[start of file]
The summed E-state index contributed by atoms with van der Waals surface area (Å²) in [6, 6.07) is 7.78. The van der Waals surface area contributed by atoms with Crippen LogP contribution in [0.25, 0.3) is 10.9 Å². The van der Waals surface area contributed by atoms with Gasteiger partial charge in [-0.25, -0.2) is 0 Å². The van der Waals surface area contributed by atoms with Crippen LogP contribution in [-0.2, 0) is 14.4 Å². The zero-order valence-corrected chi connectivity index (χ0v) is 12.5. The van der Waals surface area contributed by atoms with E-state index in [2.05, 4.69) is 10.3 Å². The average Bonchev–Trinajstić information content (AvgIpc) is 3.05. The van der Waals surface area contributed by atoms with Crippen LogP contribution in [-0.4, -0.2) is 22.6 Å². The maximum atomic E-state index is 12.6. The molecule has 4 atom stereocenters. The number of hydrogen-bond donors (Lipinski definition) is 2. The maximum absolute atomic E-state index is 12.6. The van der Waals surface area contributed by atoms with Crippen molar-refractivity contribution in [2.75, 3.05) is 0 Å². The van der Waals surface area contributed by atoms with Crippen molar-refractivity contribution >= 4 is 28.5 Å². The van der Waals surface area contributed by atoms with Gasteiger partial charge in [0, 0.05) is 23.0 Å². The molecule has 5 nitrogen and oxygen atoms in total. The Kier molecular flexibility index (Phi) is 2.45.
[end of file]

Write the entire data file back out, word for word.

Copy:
The summed E-state index contributed by atoms with van der Waals surface area (Å²) in [6, 6.07) is 7.78. The van der Waals surface area contributed by atoms with Crippen LogP contribution in [0.25, 0.3) is 10.9 Å². The van der Waals surface area contributed by atoms with Gasteiger partial charge in [-0.25, -0.2) is 0 Å². The van der Waals surface area contributed by atoms with Crippen LogP contribution in [-0.2, 0) is 14.4 Å². The zero-order valence-corrected chi connectivity index (χ0v) is 12.5. The van der Waals surface area contributed by atoms with E-state index in [2.05, 4.69) is 10.3 Å². The average Bonchev–Trinajstić information content (AvgIpc) is 3.05. The van der Waals surface area contributed by atoms with Crippen LogP contribution in [-0.4, -0.2) is 22.6 Å². The maximum atomic E-state index is 12.6. The molecule has 4 atom stereocenters. The number of hydrogen-bond donors (Lipinski definition) is 2. The maximum absolute atomic E-state index is 12.6. The van der Waals surface area contributed by atoms with Crippen molar-refractivity contribution in [2.75, 3.05) is 0 Å². The van der Waals surface area contributed by atoms with Crippen molar-refractivity contribution >= 4 is 28.5 Å². The van der Waals surface area contributed by atoms with Gasteiger partial charge in [0, 0.05) is 23.0 Å². The molecule has 5 nitrogen and oxygen atoms in total. The Kier molecular flexibility index (Phi) is 2.45.